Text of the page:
Second Bi-monthly Monetary Policy Statement, 2014-15 By Dr. Raghuram G. Rajan, Governor, RBI - 3rd June 2014
7. In March and April, CPI headline inflation has risen on the back of a sharp increase in food prices. Some of this price pressure will continue into May, but it is largely seasonal. Moreover, CPI inflation excluding food and fuel has been edging down. The risks to the central forecast of 8 per cent CPI inflation by January 2015 remain broadly balanced. Upside risks in the form of a sub-normal/delayed monsoon on account of possible El Nino effects, geo-political tensions and their impact on fuel prices, and uncertainties surrounding the setting of administered prices appear at this stage to be balanced by the possibility of stronger Government action on food supply and better fiscal consolidation as well as the pass through of recent exchange rate appreciation. Accordingly, at this juncture, it is appropriate to leave the policy rate unchanged, and to allow the disinflationary effects of rate increases undertaken during September 2013-January 2014 to mitigate inflationary pressures in the economy.
8. The Reserve Bank remains committed to keeping the economy on a disinflationary course, taking CPI inflation to 8 per cent by January 2015 and 6 per cent by January 2016. If the economy stays on this course, further policy tightening will not be warranted. On the other hand, if disinflation, adjusting for base effects, is faster than currently anticipated, it will provide headroom for an easing of the policy stance.
9. Contingent upon the desired inflation outcome, the April projection of real GDP growth from 4.7 per cent in 2013-14 to a range of 5 to 6 per cent in 2014-15 is retained with risks evenly balanced around the central estimate of 5.5 per cent (Chart 2). The outlook for the agricultural sector is contingent upon the timely arrival and spread of the monsoon. Easing of domestic supply bottlenecks and progress in the implementation of stalled projects should brighten the outlook for both manufacturing and services. The resumption of export growth is a positive development and as world trade gathers momentum, the prospects for exports should improve further.
10. In pursuance of the Dr. Urjit R. Patel Committee’s recommendation to move away from sector-specific refinance towards a more generalised provision of system liquidity without preferential access to any particular sector or entity, the Reserve Bank has decided to limit access to export credit refinance while compensating fully with a commensurate expansion of the market’s access to liquidity through a special term repo facility from the Reserve Bank (equivalent to 0.25 per cent of NDTL). This should improve access to liquidity from the Reserve Bank for the system as a whole without the procedural formalities relating to documentary evidence, authorisation and verification associated with the ECR. This should also improve the transmission of policy impulses across the interest rate spectrum and engender efficiency in cash/treasury management.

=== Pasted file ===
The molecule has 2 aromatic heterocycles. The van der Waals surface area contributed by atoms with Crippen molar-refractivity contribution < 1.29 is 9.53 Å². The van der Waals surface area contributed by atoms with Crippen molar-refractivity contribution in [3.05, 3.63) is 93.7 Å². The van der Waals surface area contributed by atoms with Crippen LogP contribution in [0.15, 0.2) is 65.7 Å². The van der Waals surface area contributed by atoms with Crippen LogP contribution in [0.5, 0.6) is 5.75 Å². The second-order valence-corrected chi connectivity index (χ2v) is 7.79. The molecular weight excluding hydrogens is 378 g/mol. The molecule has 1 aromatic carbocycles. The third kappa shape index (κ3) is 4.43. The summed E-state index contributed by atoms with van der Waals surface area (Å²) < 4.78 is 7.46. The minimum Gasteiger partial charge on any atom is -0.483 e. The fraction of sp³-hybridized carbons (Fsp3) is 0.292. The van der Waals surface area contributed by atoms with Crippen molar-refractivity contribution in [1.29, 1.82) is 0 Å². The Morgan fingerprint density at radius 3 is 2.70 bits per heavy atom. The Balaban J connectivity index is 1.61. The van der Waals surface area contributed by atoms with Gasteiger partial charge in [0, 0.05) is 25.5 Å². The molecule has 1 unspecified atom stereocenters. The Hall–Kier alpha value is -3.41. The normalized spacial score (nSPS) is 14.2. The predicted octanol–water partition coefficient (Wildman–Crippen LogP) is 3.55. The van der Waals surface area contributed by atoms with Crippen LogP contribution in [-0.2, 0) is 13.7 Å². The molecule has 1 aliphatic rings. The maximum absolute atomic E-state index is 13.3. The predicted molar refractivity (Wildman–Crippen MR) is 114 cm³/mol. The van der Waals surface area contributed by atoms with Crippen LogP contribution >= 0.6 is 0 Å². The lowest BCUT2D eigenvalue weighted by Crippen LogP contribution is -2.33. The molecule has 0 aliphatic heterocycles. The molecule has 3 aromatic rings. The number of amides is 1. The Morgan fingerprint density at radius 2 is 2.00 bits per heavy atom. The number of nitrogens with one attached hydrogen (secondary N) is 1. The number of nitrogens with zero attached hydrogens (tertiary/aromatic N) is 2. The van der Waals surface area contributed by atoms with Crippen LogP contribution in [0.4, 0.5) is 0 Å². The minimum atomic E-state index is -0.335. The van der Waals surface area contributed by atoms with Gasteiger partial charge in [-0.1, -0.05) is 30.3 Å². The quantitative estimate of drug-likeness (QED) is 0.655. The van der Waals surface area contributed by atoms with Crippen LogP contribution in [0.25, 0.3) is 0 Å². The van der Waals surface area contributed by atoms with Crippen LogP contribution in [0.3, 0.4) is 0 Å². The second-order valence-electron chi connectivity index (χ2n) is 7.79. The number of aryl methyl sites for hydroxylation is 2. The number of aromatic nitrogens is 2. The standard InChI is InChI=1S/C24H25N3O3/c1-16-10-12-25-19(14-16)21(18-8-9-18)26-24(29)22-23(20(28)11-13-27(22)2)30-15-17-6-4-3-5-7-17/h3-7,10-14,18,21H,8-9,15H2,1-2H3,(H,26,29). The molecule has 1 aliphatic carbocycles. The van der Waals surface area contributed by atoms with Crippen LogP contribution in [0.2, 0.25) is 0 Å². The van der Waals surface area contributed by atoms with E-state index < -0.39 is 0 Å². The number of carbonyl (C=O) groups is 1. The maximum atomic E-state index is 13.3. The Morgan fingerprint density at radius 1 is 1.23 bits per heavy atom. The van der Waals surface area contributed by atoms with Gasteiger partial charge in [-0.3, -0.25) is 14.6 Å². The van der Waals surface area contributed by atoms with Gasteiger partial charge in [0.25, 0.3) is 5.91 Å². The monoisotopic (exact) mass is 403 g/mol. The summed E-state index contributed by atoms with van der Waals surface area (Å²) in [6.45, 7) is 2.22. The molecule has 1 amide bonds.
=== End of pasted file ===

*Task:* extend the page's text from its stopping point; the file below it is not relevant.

11. As the economy recovers, investment demand and the need for credit will pick up. To the extent that this contributes eventually to supply, it is important that banks have the room to finance it. A reduction in the required SLR will give banks more freedom to expand credit to the non-Government sector. However, the Reserve Bank is also cognisant of the significant on-going financing needs of the Government. Therefore, the SLR is reduced by 0.50 per cent of NDTL, with any further change dependent on the likely path of fiscal consolidation.
12. With a view to improving the depth and liquidity in the domestic foreign exchange market, it has been decided to allow foreign portfolio investors to participate in the domestic exchange traded currency derivatives market to the extent of their underlying exposures plus an additional US$ 10 million. Furthermore, it has also been decided to allow domestic entities similar access to the exchange traded currency derivatives market. Detailed operating guidelines will be issued separately.
13. As a prudential measure, the eligibility limit for foreign exchange remittances under the Liberalised Remittance Scheme (LRS) had been reduced to US$ 75,000 last year. In view of the recent stability in the foreign exchange market, it has been decided to enhance the eligible limit to US$ 125,000 without end use restrictions except for prohibited foreign exchange transactions such as margin trading, lottery and the like. Operating guidelines will be issued separately.
14. At present, only Indian residents are allowed to take Indian currency notes up to Rs 10,000 out of the country. Non-residents visiting India are not permitted to take out any Indian currency notes while leaving the country. With a view to facilitating travel requirements of non-residents visiting India, it has been decided to allow all residents and non-residents except citizens of Pakistan and Bangladesh to take out Indian currency notes up to Rs 25,000 while leaving the country. Operating guidelines in this regard are being issued separately.
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